Samaria had stopped raiding Israel. But they were still in a war, so they surrounded Samaria and caused a tremendous famine. Things were really bad in Samaria. Verses 24-25 describe it.
“Afterward Ben-hadad king of Syria mustered his entire army and went up and besieged Samaria. 25 And there was a great famine in Samaria, as they besieged it, until a donkey's head was sold for eighty shekels of silver, and the fourth part of a kab of dove's dung for five shekels of silver.”
A Donkey’s head is bad enough to consider as food, but pigeon poo is really awful. It was used as food in desperate times since dove’s dung was plentiful. A kab is just a little under a quart and a half. These unappealing foods were what was available and their scarcity made them precious. The famine was horrible. Money was becoming just as scarce as food. People were starving. Verses 26-31 read,
“Now as the king of Israel was passing by on the wall, a woman cried out to him, saying, “Help, my lord, O king!” 27 And he said, “If the Lord will not help you, how shall I help you? From the threshing floor, or from the winepress?” 28 And the king asked her, “What is your trouble?” She answered, “This woman said to me, ‘Give your son, that we may eat him today, and we will eat my son tomorrow.’29 So we boiled my son and ate him. And on the next day I said to her, ‘Give your son, that we may eat him.’ But she has hidden her son.” 30 When the king heard the words of the woman, he tore his clothes—now he was passing by on the wall—and the people looked, and behold, he had sackcloth beneath on his body— 31 and he said, “May God do so to me and more also, if the head of Elisha the son of Shaphat remains on his shoulders today.”
The woman was desperate, so desperate that she ate her own child and was angry that the second child to be her meal was hidden. She had sacrificed her son and lived up to her end of the bargain but this other woman had not, and she blamed the king. When he heard how terrible the situation had become he was seriously anguished. He tore his clothes in grief and it was apparent that his sorrow was genuine because under his robes he wore sackcloth. But he chose self-pity and depression instead of turning to God for help.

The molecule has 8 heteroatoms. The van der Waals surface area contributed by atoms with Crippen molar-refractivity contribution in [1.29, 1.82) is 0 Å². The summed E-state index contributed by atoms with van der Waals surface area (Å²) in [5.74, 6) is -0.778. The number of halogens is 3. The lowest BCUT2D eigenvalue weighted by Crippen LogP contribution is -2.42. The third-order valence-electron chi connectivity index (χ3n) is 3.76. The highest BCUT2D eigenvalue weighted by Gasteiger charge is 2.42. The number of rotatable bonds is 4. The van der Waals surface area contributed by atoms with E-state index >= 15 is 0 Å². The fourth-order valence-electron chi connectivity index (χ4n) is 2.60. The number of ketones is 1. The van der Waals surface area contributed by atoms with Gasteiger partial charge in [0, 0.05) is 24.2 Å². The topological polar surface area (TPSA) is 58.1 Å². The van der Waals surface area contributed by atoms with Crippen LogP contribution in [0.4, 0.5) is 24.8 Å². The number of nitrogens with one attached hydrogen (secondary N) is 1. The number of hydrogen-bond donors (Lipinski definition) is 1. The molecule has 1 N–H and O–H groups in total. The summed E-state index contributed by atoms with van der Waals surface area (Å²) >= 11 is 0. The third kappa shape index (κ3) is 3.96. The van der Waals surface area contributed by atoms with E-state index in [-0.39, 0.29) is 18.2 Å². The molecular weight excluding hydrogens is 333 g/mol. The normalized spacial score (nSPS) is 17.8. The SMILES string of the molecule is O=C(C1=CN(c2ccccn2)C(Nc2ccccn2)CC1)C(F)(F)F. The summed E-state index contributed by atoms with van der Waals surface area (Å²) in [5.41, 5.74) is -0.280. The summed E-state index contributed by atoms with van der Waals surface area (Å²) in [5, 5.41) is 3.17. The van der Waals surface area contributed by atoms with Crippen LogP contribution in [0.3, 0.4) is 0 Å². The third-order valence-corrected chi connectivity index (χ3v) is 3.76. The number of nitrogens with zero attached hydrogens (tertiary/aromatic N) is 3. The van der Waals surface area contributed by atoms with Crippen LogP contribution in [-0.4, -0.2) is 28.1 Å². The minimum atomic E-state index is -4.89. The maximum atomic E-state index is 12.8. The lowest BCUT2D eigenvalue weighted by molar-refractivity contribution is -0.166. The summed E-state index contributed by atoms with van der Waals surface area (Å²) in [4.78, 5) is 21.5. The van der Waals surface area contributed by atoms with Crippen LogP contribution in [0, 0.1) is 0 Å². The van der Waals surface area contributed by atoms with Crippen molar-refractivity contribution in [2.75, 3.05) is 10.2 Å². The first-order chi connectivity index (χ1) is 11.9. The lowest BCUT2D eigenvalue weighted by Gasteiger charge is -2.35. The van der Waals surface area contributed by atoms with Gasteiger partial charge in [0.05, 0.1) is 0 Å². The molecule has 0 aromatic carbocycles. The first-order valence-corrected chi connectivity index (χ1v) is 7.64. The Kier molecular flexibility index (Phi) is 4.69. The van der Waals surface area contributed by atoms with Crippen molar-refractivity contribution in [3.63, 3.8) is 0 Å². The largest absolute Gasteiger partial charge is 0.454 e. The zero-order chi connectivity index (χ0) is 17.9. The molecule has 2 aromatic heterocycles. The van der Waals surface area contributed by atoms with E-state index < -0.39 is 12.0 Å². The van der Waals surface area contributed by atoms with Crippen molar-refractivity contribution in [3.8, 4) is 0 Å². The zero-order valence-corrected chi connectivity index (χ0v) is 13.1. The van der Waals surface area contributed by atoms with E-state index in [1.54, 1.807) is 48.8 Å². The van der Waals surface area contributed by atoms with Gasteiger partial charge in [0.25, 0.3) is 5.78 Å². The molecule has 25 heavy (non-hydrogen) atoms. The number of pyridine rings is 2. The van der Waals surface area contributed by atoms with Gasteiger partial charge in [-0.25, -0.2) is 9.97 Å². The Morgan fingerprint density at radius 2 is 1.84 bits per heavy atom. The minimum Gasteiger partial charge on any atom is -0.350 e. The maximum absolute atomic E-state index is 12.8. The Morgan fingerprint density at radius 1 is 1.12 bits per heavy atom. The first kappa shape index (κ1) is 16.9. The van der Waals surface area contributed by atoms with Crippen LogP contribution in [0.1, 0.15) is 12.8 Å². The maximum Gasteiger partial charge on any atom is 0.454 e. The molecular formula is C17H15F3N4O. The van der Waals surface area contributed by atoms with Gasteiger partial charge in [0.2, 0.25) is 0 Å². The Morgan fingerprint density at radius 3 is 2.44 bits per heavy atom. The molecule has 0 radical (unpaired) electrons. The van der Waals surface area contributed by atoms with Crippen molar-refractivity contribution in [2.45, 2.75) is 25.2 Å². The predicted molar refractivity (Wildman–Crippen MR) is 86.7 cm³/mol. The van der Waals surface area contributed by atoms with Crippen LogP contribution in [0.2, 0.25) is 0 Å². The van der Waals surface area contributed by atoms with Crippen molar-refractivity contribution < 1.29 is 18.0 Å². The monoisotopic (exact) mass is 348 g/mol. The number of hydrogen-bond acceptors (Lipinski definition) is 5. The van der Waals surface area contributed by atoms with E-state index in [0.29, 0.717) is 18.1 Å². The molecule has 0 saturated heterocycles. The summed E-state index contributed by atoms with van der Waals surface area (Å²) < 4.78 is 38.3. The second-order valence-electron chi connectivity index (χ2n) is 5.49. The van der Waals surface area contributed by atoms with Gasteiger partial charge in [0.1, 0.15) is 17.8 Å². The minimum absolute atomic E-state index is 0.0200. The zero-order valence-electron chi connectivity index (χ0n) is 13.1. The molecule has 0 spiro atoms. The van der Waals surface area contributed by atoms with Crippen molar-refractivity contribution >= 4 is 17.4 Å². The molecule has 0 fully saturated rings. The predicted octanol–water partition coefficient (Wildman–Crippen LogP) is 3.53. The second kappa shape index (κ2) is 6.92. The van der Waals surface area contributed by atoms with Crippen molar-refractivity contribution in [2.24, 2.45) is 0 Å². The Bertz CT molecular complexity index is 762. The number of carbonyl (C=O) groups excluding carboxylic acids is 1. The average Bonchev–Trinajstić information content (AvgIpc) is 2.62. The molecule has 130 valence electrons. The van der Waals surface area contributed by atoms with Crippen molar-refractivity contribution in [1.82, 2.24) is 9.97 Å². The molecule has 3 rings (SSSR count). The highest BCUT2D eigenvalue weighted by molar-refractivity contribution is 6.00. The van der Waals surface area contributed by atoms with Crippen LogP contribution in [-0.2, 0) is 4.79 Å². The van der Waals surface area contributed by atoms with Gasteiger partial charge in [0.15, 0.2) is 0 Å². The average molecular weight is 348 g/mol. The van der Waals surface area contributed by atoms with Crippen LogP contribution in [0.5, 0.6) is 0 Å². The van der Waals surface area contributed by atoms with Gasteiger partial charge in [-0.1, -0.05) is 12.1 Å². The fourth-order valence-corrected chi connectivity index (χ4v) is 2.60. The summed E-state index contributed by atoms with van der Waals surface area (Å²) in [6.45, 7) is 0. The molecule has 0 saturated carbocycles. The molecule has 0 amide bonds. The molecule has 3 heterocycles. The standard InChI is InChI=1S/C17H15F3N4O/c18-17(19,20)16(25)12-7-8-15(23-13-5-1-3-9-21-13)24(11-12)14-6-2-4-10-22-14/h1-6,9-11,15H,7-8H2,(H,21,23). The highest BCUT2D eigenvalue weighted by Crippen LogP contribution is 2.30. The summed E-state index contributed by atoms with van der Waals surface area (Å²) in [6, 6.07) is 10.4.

The woman blamed the king but he couldn’t take the blame himself. He threw the blame on Elisha and vowed vengeance. Did his anger and rash oath fix the problem? No, the woman still had no food and no son. The king had not come up with a solution. He had not turned to God. The king should have gone to Elisha and asked him to inquire of the Lord regarding the famine. But instead he chose to blame God and accuse Him of doing nothing. He chose to look at his resources instead of God’s unending supply. Instead of being the king of his people, he joined them and whined and grieved instead of praying.
Elisha was not blaming God, he was as always in fellowship with The Lord and so he knew the king had sent men to kill him. Verses 32-33 read,
“Elisha was sitting in his house, and the elders were sitting with him. Now the king had dispatched a man from his presence, but before the messenger arrived Elisha said to the elders, “Do you see how this murderer has sent to take off my head? Look, when the messenger comes, shut the door and hold the door fast against him. Is not the sound of his master's feet behind him?”33 And while he was still speaking with them, the messenger came down to him and said, “This trouble is from the Lord! Why should I wait for the Lord any longer?”